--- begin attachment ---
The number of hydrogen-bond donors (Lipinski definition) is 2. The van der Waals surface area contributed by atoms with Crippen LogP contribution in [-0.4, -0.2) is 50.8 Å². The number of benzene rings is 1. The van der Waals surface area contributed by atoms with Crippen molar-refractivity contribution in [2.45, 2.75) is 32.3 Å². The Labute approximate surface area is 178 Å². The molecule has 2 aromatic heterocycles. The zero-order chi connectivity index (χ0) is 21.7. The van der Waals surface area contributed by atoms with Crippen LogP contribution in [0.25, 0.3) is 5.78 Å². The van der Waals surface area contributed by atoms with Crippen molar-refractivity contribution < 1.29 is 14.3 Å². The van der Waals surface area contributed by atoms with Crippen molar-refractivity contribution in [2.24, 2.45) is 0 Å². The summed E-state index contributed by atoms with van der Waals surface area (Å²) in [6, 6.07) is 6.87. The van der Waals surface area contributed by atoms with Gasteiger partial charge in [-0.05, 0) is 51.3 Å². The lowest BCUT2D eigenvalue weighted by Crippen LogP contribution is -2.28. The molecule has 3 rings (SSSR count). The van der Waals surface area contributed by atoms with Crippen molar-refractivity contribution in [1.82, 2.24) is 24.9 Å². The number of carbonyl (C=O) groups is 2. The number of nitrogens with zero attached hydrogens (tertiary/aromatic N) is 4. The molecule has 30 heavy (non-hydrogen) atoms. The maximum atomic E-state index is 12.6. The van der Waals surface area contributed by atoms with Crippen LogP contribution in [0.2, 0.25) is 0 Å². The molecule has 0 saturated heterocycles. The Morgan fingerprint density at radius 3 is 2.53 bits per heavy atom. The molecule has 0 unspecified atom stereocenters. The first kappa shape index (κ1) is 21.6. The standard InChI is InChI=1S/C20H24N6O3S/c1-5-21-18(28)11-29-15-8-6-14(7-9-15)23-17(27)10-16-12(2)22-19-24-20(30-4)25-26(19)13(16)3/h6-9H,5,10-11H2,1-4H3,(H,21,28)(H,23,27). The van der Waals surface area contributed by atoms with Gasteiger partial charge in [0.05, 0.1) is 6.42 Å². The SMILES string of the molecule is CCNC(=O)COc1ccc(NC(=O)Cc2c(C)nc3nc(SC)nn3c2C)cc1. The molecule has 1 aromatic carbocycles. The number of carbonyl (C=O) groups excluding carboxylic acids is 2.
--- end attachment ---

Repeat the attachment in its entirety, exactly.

The number of hydrogen-bond donors (Lipinski definition) is 2. The van der Waals surface area contributed by atoms with Crippen LogP contribution in [-0.4, -0.2) is 50.8 Å². The number of benzene rings is 1. The van der Waals surface area contributed by atoms with Crippen molar-refractivity contribution in [2.45, 2.75) is 32.3 Å². The Labute approximate surface area is 178 Å². The molecule has 2 aromatic heterocycles. The zero-order chi connectivity index (χ0) is 21.7. The van der Waals surface area contributed by atoms with Crippen LogP contribution in [0.25, 0.3) is 5.78 Å². The van der Waals surface area contributed by atoms with Crippen molar-refractivity contribution < 1.29 is 14.3 Å². The van der Waals surface area contributed by atoms with Crippen molar-refractivity contribution in [2.24, 2.45) is 0 Å². The summed E-state index contributed by atoms with van der Waals surface area (Å²) in [6, 6.07) is 6.87. The van der Waals surface area contributed by atoms with Gasteiger partial charge in [-0.05, 0) is 51.3 Å². The lowest BCUT2D eigenvalue weighted by Crippen LogP contribution is -2.28. The molecule has 3 rings (SSSR count). The van der Waals surface area contributed by atoms with Crippen molar-refractivity contribution in [1.82, 2.24) is 24.9 Å². The number of carbonyl (C=O) groups is 2. The number of nitrogens with zero attached hydrogens (tertiary/aromatic N) is 4. The molecule has 30 heavy (non-hydrogen) atoms. The maximum atomic E-state index is 12.6. The van der Waals surface area contributed by atoms with Crippen LogP contribution in [0.2, 0.25) is 0 Å². The molecule has 0 saturated heterocycles. The Morgan fingerprint density at radius 3 is 2.53 bits per heavy atom. The molecule has 0 unspecified atom stereocenters. The first kappa shape index (κ1) is 21.6. The standard InChI is InChI=1S/C20H24N6O3S/c1-5-21-18(28)11-29-15-8-6-14(7-9-15)23-17(27)10-16-12(2)22-19-24-20(30-4)25-26(19)13(16)3/h6-9H,5,10-11H2,1-4H3,(H,21,28)(H,23,27). The van der Waals surface area contributed by atoms with Gasteiger partial charge in [0.05, 0.1) is 6.42 Å². The SMILES string of the molecule is CCNC(=O)COc1ccc(NC(=O)Cc2c(C)nc3nc(SC)nn3c2C)cc1. The molecule has 1 aromatic carbocycles. The number of carbonyl (C=O) groups excluding carboxylic acids is 2.